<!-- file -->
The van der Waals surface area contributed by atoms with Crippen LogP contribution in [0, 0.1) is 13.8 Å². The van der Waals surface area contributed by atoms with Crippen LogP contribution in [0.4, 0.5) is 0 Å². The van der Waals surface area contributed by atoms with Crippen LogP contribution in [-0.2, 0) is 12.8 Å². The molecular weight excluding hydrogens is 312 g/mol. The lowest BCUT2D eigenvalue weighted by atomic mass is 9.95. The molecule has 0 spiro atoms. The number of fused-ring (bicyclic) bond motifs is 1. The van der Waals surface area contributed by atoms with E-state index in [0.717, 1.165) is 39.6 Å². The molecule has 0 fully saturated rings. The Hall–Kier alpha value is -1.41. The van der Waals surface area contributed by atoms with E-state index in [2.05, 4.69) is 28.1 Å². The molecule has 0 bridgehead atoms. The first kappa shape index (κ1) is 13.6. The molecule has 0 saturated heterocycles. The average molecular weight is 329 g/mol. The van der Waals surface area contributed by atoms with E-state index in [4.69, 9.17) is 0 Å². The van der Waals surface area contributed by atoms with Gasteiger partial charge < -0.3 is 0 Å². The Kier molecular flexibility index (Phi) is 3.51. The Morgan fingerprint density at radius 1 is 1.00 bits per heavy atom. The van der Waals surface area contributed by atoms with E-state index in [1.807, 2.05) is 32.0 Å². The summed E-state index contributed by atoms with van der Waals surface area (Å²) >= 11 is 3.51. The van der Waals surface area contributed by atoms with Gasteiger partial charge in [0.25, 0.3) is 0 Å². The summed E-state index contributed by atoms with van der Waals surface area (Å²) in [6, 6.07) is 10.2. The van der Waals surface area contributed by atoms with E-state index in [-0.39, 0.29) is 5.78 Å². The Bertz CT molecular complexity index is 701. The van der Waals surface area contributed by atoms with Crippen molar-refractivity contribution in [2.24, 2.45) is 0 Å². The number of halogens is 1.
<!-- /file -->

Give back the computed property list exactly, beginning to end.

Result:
The van der Waals surface area contributed by atoms with Crippen LogP contribution in [0, 0.1) is 13.8 Å². The van der Waals surface area contributed by atoms with Crippen LogP contribution in [0.4, 0.5) is 0 Å². The van der Waals surface area contributed by atoms with Crippen LogP contribution in [-0.2, 0) is 12.8 Å². The molecular weight excluding hydrogens is 312 g/mol. The lowest BCUT2D eigenvalue weighted by atomic mass is 9.95. The molecule has 0 spiro atoms. The number of fused-ring (bicyclic) bond motifs is 1. The van der Waals surface area contributed by atoms with E-state index in [0.717, 1.165) is 39.6 Å². The molecule has 0 fully saturated rings. The Hall–Kier alpha value is -1.41. The van der Waals surface area contributed by atoms with E-state index in [2.05, 4.69) is 28.1 Å². The molecule has 0 bridgehead atoms. The first kappa shape index (κ1) is 13.6. The molecule has 0 saturated heterocycles. The average molecular weight is 329 g/mol. The van der Waals surface area contributed by atoms with E-state index in [4.69, 9.17) is 0 Å². The van der Waals surface area contributed by atoms with Gasteiger partial charge < -0.3 is 0 Å². The Kier molecular flexibility index (Phi) is 3.51. The Morgan fingerprint density at radius 1 is 1.00 bits per heavy atom. The van der Waals surface area contributed by atoms with E-state index in [1.807, 2.05) is 32.0 Å². The summed E-state index contributed by atoms with van der Waals surface area (Å²) >= 11 is 3.51. The van der Waals surface area contributed by atoms with Gasteiger partial charge in [0.25, 0.3) is 0 Å². The summed E-state index contributed by atoms with van der Waals surface area (Å²) in [6, 6.07) is 10.2. The van der Waals surface area contributed by atoms with E-state index in [-0.39, 0.29) is 5.78 Å². The Bertz CT molecular complexity index is 701. The van der Waals surface area contributed by atoms with Crippen molar-refractivity contribution in [2.24, 2.45) is 0 Å². The number of halogens is 1.